More than an hour before the players arrived at McMahon Stadium Wednesday afternoon, Jim Barker was making the rounds, shaking hands and catching up with old friends.
Once the glad-handing with former workmates such as Henry Burris was done, the Toronto Argonauts head coach went to the field and soaked up the atmosphere of an empty stadium.
What will it be like coming out to face the team you spent six seasons with in a city you lived for seven years?
Barker will find out Thursday night as the Argos kick off the CFL season against the Stampeders (8 p.m., TSN).
“Even hearing the question, I get a bit of a chill,” Barker said. “It’s a big part of my life in the CFL here in Calgary.
“It’s the perfect scenario for me coaching my first game back in seven years in a town that was so important in my life.
“Ask me after the game. It’s hard to put into words. I got chills, so I’m guessing that’s emotion.”
On the surface, it would seem there is no hard feelings between the Stamps and Barker after the 53-year-old left the organization this off-season to take the helm of the Argos.
During his news conference, Stamps owner Ted Hellard lingered in the back of the room, waiting to wish him well.
But when Stamps GM-head coach John Hufnagel was asked his thoughts on facing Barker for the first time, he didn’t offer a glowing response.
“I have none,” Hufnagel said. “I don’t have any different thoughts about this football game than any other football game I’m trying to win.”
In January, Barker took a long vacation to New Zealand with his significant other Hilda, and came back feeling like he wanted a change.
There wasn’t going to be any in Calgary. Barker spent five seasons in charge of the Stampeders’ player personnel, which meant a lot of travelling throughout the U.S. searching out talent.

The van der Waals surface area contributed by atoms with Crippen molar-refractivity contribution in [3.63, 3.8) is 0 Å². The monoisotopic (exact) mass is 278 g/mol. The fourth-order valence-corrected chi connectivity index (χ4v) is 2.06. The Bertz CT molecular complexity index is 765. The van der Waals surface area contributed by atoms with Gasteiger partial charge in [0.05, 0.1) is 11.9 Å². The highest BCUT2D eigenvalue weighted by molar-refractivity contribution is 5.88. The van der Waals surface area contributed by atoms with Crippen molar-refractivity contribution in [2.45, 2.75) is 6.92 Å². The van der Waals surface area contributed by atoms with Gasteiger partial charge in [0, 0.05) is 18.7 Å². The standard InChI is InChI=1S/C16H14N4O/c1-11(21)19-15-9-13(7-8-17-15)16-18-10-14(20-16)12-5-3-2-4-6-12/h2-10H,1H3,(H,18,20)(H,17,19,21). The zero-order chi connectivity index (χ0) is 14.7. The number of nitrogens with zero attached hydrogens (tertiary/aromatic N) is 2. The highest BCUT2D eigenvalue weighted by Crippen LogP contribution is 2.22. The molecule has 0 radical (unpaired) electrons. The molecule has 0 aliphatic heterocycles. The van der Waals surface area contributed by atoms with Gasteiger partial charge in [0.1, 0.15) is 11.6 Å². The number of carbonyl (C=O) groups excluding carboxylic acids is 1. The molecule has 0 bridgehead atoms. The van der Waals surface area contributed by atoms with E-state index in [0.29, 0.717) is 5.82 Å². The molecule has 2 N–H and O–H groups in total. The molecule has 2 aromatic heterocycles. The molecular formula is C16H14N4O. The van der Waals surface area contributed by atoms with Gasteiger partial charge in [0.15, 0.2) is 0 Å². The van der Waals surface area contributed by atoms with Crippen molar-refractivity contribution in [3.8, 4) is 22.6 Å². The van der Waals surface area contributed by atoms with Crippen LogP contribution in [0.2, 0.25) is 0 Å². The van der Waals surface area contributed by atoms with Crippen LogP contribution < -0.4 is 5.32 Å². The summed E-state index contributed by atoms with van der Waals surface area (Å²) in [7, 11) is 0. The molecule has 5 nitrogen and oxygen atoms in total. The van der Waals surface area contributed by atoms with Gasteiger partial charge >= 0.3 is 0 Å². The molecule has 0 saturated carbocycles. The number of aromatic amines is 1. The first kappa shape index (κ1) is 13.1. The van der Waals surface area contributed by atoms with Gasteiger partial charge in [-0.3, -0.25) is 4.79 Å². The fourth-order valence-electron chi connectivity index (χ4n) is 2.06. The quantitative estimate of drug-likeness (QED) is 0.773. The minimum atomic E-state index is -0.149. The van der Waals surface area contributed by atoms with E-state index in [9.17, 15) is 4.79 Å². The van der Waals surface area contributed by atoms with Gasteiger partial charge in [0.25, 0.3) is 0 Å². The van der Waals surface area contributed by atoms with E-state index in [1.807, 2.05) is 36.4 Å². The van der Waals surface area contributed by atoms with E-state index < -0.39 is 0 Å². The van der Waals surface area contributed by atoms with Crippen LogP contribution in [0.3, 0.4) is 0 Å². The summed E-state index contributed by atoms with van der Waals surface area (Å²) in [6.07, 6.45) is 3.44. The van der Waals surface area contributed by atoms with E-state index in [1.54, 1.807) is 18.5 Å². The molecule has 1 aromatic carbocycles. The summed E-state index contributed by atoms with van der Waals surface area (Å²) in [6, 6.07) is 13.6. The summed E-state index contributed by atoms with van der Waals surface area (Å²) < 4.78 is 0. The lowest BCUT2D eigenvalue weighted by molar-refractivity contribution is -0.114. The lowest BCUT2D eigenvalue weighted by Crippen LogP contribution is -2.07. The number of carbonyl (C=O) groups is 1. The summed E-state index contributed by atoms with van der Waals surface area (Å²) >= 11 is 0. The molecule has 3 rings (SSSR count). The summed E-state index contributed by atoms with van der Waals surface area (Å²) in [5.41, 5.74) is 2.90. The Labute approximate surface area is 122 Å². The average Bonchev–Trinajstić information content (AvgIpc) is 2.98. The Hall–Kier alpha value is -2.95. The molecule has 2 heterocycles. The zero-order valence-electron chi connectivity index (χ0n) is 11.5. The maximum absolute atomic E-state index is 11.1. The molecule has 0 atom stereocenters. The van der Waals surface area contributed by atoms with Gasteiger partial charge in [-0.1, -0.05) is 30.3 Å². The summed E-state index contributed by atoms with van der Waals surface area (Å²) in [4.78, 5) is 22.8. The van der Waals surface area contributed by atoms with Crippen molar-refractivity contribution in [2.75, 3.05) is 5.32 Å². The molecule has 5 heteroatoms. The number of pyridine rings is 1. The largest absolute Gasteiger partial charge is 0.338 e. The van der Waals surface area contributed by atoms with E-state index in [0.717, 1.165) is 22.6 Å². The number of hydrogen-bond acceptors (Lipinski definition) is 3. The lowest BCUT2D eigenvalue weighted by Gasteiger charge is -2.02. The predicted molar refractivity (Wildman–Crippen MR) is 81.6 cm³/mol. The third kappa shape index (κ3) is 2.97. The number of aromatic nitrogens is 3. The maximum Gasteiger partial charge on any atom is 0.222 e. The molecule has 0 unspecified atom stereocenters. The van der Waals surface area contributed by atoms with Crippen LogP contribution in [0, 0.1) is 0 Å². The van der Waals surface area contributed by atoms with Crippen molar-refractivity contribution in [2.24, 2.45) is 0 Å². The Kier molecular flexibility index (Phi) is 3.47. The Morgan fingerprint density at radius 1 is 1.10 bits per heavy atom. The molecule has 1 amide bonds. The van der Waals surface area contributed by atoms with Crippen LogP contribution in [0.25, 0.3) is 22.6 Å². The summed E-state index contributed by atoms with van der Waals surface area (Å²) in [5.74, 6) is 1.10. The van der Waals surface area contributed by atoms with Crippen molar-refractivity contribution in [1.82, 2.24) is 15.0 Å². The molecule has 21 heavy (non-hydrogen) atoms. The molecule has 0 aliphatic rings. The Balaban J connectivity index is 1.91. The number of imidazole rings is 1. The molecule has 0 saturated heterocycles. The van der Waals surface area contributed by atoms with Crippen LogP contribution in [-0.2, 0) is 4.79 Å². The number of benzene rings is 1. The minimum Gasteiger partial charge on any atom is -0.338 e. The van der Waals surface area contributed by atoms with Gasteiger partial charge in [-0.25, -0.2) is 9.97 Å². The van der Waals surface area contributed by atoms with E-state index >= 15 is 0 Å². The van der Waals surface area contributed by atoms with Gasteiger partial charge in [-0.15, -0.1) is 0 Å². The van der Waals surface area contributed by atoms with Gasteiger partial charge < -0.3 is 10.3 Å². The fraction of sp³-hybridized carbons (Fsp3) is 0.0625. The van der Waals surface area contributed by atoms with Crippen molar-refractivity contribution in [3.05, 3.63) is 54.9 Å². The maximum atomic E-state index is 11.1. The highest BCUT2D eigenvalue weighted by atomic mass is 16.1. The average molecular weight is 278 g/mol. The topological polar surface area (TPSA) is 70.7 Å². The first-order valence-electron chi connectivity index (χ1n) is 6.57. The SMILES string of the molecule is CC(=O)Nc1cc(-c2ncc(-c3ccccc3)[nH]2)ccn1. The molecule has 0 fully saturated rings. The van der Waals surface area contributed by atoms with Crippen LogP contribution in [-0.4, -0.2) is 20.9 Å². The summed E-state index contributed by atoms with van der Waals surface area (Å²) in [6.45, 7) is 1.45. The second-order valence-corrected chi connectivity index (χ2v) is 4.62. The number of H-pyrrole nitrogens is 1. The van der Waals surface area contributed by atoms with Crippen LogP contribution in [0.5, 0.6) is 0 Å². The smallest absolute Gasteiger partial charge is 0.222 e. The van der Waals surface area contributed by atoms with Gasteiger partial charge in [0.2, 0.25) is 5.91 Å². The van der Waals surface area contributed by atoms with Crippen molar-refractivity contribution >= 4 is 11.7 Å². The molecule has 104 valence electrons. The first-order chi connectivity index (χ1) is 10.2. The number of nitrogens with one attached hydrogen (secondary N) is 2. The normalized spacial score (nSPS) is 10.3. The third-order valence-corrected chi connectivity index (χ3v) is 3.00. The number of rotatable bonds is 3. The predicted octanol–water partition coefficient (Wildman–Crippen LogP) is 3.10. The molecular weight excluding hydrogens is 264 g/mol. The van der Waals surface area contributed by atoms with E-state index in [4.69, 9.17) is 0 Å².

Barker had two previous stints as head coach, both for one season (1999 in Toronto and 2003 in Calgary). He wanted to run his own operation again, and the Argos offered him that chance.
“I felt like my job here was work,” Barker said. “I never felt like that before. I devoted five years to personnel. I wanted to be the best in the league at personnel. That was my goal. I was not going to coach.
“I needed Ted to teach me the salary cap and how to do spread sheets, to be able to put myself into that mode of finding players.
“Ultimately I was a coach for 30 years before this so when the opportunity came to put all of it together into an organization … it was a perfect scenario.”
There was no control during Barker’s first stint as Stamps head coach. TheN owner Michael Feterik wanted his son Kevin to play for the team and the situation was messy to say the least.
“When I came in in 2003, I was replacing Wally Buono and I should have known better,” Barker said. “Your ego takes over and you think you can do it. I was coming off an XFL championship and a Grey Cup win in Montreal.
“I thought I could handle an owner whose son was the quarterback. Ultimately, I couldn’t. I don’t know if anybody can. When Wally Buono can’t do it …
“This (Toronto) situation is closer to 2005 when Ted Hellard and John Forzani took over the team.”
Barker did have great times with the Stamps, noNE moreso than the 2008 Grey Cup victory in Montreal, which was Barker’s third time being part of a championship CFL team.
His experience being part of a turnaround season of 2005 in which the Stamps went from 4-14 to 11-7 and another step forward in 2008 when they won the Grey Cup under Hufnagel serves Barker well.
“I learned there’s a certain chain of command,” Barker said. “It’s one thing I learned from Huf. When Huf came in, it was clear. In 2005, we had a chain of command. Then it kind of got lost.
“When Huf came in, it was back in place. Someone needs to make the decision and everyone else has to buy in. In 2003, there were so many agendas here. In 2005, there were no agendas. It was all about turning it around and winning. You can’t have agendas and win.”
Even with a rebuilt roster and several questions surrounding his club, Barker is energized and excited.
It’s no longer work.
“It’s a labour of love,” Barker said. “I get up in the morning and get excited about being around these guys. It’s all about who you work with. The coaching staff is magic.
“I told the players it’s not about winning the Grey Cup. It’s about winning the Grey Cup with the right guys. We’ve tried to do that.
“I walk into the locker-room and we have guys I truly care for. It’s an exciting time professionally for me.”